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Tips for your personal brand this year

The best ways to build your personal brand this year



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Don’t underestimate the actions that define your career growth. Here are three industry practitioners sharing their reputation recipes.

What’s common to J.K Rowling, Lee Hsien Loong, Tony Fernandes? Apart from a shining list of achievements, each one of them have built their personal brand quite meticulously. The first thing that comes to your mind when I mention each one is probably the result of a carefully undertaken career path, reinforced by a series of consistent actions and statements, both spoken and written.

And why not? Many of us managing recruitment assess the complete brand that a potential employee represents, both online and offline, and the same rules apply to our individual growth paths.

We reached out to industry practitioners across a spectrum of functions – an entrepreneur, a HR and L&D practitioner, and a business development specialist – to find out their recipes for managing reputation.

1. Care about something? Take a stand

Phillip Raskin has spent more than 20 years in communications, most recently as learning and development director for Golin in Asia. Previously based in Singapore, he has now moved to Korea, where he is working on his “How to Lose” series of books.

“These cover mistakes from the industry with not just a view toward learning lessons from our missteps, but also toward embracing our own vulnerability and humanity in the process,” he explains.

ALSO READ: 9 of the most memorable business cards

For him, the resolution for 2017 – both personally and for his professional brand – is to take a stronger, more public stand on the issues and topics he truly cares about.

“For work, that means more focus on the human side of what we do: how we interact, how we work with clients and teams as people, and how we look at and learn from ourselves,” he says. “In short, I’ll be more real, and more vocal.”

2. Got an expertise? Share it forward

Prashant Jain (PJ) is an American citizen residing in Singapore, with a global background as an entrepreneur. He has over 25 years of experience in business, technology and education management, and is passionate about traditional training crossing the digital divide by acquiring digital facilitation skills.

The key to his personal brand lies in enabling learning of the community you thrive in. “It begins by sharing our expertise and talent with the community through facilitating, coaching, mentoring or even teaching. True personal branding is then achieved when the people we impact are enabled to share the outcomes of our engagement into their social networks,” he says.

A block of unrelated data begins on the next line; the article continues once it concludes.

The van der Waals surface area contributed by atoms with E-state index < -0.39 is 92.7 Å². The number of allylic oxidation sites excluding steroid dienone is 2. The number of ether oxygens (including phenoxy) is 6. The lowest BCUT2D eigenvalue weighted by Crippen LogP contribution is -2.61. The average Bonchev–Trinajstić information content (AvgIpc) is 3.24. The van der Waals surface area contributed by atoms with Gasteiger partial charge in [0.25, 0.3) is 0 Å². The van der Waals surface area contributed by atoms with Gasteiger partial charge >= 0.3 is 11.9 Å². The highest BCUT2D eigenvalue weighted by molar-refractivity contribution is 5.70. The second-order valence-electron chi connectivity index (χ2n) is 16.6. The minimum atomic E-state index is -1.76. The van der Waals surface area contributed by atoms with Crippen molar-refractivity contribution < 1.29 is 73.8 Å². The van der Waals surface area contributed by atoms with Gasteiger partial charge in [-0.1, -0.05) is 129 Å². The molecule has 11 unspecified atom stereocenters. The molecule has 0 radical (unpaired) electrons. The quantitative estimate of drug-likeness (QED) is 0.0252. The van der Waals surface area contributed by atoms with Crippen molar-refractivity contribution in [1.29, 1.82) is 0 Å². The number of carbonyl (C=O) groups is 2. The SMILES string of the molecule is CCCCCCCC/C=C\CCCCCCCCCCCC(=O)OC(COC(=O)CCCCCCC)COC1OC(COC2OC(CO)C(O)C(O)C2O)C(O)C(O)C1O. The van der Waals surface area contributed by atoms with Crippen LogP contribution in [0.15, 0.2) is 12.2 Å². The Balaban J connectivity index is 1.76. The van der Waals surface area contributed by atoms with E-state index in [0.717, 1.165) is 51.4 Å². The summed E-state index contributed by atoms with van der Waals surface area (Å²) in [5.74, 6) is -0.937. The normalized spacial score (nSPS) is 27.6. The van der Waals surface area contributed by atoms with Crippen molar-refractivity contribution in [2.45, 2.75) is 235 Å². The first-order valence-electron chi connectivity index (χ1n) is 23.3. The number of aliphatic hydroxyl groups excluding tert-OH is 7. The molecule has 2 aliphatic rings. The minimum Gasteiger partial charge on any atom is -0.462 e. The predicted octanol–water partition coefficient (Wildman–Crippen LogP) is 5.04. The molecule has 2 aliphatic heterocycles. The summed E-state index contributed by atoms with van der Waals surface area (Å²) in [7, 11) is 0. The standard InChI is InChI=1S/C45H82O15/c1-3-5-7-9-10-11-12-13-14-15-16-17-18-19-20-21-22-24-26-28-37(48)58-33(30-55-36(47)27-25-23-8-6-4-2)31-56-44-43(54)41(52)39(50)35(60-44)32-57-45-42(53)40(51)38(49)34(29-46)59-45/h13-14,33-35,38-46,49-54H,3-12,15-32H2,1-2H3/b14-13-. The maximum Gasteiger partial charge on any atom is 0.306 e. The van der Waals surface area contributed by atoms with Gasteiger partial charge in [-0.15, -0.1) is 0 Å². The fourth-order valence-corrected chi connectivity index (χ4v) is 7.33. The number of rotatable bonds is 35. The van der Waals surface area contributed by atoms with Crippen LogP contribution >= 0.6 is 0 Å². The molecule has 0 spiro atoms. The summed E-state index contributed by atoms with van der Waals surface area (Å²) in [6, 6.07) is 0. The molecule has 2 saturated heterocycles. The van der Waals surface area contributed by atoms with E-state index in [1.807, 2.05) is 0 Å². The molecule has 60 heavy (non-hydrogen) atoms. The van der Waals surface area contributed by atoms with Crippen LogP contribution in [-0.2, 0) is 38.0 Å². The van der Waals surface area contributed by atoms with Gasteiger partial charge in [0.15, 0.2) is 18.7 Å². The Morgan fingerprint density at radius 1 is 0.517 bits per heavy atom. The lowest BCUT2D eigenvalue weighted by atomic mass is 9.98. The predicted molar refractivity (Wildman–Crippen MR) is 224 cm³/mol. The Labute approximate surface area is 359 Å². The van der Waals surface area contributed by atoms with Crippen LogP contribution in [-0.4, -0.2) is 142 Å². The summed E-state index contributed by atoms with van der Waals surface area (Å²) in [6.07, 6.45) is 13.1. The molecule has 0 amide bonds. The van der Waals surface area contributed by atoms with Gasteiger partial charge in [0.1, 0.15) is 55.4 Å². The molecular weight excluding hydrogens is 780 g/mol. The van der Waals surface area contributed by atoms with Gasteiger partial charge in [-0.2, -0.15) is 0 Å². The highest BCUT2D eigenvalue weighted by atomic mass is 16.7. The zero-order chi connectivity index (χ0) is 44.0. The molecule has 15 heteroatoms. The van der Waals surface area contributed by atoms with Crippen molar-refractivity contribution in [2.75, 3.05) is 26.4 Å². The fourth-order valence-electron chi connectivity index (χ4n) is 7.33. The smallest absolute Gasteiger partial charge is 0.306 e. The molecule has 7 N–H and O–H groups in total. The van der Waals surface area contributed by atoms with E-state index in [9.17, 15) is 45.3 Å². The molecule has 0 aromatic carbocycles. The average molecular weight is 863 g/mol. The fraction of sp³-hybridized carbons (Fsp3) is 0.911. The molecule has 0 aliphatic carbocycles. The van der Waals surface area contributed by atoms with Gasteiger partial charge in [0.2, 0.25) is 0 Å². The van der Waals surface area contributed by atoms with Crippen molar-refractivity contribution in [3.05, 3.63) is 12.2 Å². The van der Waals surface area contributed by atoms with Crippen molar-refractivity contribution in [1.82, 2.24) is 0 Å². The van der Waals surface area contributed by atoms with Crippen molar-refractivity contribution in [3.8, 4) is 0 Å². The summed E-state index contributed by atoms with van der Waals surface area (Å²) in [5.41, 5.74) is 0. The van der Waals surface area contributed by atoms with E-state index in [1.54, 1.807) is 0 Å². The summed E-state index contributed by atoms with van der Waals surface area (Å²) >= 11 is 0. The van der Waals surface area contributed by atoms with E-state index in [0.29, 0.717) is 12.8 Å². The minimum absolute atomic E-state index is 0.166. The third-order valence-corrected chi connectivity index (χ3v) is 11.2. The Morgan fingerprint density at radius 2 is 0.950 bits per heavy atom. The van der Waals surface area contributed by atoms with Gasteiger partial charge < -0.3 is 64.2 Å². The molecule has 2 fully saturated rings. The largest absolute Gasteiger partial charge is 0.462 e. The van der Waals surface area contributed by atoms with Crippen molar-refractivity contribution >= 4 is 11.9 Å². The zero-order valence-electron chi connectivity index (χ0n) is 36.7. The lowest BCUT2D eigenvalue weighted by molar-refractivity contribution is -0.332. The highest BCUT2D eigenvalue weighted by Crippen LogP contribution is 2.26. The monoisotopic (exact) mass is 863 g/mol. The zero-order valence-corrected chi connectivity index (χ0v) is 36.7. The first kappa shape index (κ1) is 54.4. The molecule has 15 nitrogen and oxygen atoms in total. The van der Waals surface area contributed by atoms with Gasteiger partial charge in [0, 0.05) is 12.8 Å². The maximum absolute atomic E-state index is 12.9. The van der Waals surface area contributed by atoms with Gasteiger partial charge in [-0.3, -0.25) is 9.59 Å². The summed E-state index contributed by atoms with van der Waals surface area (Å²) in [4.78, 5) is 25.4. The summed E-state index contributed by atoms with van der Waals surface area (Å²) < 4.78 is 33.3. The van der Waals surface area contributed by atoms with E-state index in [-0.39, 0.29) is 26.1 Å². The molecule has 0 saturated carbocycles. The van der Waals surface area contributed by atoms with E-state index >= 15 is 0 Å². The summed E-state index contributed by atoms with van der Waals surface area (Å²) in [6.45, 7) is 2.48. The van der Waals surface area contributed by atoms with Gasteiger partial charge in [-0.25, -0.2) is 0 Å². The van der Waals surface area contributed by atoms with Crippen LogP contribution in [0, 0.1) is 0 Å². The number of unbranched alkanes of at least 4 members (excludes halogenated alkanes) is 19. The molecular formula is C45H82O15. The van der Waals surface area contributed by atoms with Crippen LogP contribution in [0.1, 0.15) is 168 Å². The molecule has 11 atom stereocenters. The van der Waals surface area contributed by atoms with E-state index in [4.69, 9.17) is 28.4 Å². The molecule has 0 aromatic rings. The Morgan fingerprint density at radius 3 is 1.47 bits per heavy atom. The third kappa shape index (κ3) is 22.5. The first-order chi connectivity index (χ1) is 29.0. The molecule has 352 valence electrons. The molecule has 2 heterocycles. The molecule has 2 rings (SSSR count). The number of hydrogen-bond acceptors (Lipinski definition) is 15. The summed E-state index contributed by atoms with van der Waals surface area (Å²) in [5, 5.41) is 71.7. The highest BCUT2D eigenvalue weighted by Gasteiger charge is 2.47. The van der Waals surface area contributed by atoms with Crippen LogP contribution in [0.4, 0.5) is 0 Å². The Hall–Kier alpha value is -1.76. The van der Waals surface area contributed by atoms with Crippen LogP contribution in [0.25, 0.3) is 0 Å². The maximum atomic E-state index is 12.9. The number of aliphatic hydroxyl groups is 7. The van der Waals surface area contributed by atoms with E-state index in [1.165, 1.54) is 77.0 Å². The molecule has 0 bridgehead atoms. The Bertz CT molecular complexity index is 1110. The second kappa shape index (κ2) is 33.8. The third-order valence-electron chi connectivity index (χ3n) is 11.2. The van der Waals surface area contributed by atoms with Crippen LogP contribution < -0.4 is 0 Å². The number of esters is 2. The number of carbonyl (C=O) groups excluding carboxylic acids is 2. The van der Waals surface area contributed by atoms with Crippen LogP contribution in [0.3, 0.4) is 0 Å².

ALSO READ: Top 10 CEOs with the best and worst reputations

This year, he hopes to enhance his personal brand, simply by helping other professionals enhance their own personal brand by leading and driving community-led learning.

“Community-led learning begins to happen when an individual or a group drive the learning experience. With this as our ultimate aim, we take the first step for practitioners and leaders to initiate and lead in learning by the community, with the community. In the process, do you agree that professionals can build their brand value?”

3. See someone in need? Be a good listener

In a recent interview, DDI’s global CEO, Tacy Byham cited Daniel Goleman’s research that shows in all jobs (not just leadership jobs) one-third of success is from your IQ, while the remaining two-thirds from your EQ. However, when it comes to leadership success, only 15% is from IQ and 85% is from EQ.

Damian Sim, business development director at Singapore-based location-based tech startup LDR Technology, ardently subscribes to this school of thought. For him, a personal brand is complete without being a good listener, and working towards mutually beneficial professional relationships. “Being interested in others first is the fastest way to make new friends,” he says.

ALSO READ: 12 things stopping you from being promoted

“Empathy is also essential in story-telling, which reflects the struggles and triumphs and basic emotions such as loyalty, family, love, courage, intelligence, etc. – the ups and downs of the human condition. These elements allow your messages to be more personable.”

Now there’s a positive thought as we begin the new year.

Please share your personal branding tips with us in the comments below.



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Aditi Sharma Kalra

Human Resources Magazine Singapore
When not spending her time eating or watching dog videos, Aditi loves to read, write, and tweet about HR. She is managing print, digital and social content for Human Resources, across Singapore and Malaysia.

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